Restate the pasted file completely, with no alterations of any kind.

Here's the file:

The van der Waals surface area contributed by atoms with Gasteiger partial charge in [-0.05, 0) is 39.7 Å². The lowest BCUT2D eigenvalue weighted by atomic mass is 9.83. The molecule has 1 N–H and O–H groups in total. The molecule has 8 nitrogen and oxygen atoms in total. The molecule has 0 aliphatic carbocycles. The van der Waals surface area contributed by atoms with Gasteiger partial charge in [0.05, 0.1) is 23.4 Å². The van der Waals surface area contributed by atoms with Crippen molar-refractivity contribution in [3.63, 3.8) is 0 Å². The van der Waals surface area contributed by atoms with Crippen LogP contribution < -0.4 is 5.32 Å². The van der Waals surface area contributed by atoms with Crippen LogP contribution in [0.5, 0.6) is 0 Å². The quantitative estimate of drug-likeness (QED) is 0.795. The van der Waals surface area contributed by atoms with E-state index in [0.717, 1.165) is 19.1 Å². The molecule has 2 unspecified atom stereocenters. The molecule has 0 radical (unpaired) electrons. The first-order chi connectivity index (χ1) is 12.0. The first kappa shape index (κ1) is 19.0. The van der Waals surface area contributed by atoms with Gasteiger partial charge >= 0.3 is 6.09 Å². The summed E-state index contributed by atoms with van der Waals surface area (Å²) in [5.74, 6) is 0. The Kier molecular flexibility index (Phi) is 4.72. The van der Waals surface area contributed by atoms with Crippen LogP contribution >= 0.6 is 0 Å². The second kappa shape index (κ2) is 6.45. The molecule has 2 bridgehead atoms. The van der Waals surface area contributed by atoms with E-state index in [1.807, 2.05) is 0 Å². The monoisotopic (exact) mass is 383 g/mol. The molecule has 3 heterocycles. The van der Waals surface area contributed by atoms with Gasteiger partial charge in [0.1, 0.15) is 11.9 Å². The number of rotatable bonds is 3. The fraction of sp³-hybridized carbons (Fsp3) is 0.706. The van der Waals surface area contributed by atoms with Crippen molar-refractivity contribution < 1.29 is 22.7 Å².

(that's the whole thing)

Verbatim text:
The van der Waals surface area contributed by atoms with Gasteiger partial charge in [-0.05, 0) is 39.7 Å². The lowest BCUT2D eigenvalue weighted by atomic mass is 9.83. The molecule has 1 N–H and O–H groups in total. The molecule has 8 nitrogen and oxygen atoms in total. The molecule has 0 aliphatic carbocycles. The van der Waals surface area contributed by atoms with Gasteiger partial charge in [0.05, 0.1) is 23.4 Å². The van der Waals surface area contributed by atoms with Crippen molar-refractivity contribution in [3.63, 3.8) is 0 Å². The van der Waals surface area contributed by atoms with Crippen LogP contribution < -0.4 is 5.32 Å². The van der Waals surface area contributed by atoms with Crippen LogP contribution in [0.5, 0.6) is 0 Å². The quantitative estimate of drug-likeness (QED) is 0.795. The van der Waals surface area contributed by atoms with E-state index in [0.717, 1.165) is 19.1 Å². The molecule has 2 unspecified atom stereocenters. The molecule has 0 radical (unpaired) electrons. The first-order chi connectivity index (χ1) is 12.0. The first kappa shape index (κ1) is 19.0. The van der Waals surface area contributed by atoms with Gasteiger partial charge >= 0.3 is 6.09 Å². The summed E-state index contributed by atoms with van der Waals surface area (Å²) in [5.74, 6) is 0. The Kier molecular flexibility index (Phi) is 4.72. The van der Waals surface area contributed by atoms with Crippen LogP contribution >= 0.6 is 0 Å². The second kappa shape index (κ2) is 6.45. The molecule has 2 bridgehead atoms. The van der Waals surface area contributed by atoms with E-state index in [1.807, 2.05) is 0 Å². The monoisotopic (exact) mass is 383 g/mol. The molecule has 3 heterocycles. The van der Waals surface area contributed by atoms with Gasteiger partial charge in [0.1, 0.15) is 11.9 Å². The number of rotatable bonds is 3. The fraction of sp³-hybridized carbons (Fsp3) is 0.706. The van der Waals surface area contributed by atoms with Crippen molar-refractivity contribution < 1.29 is 22.7 Å².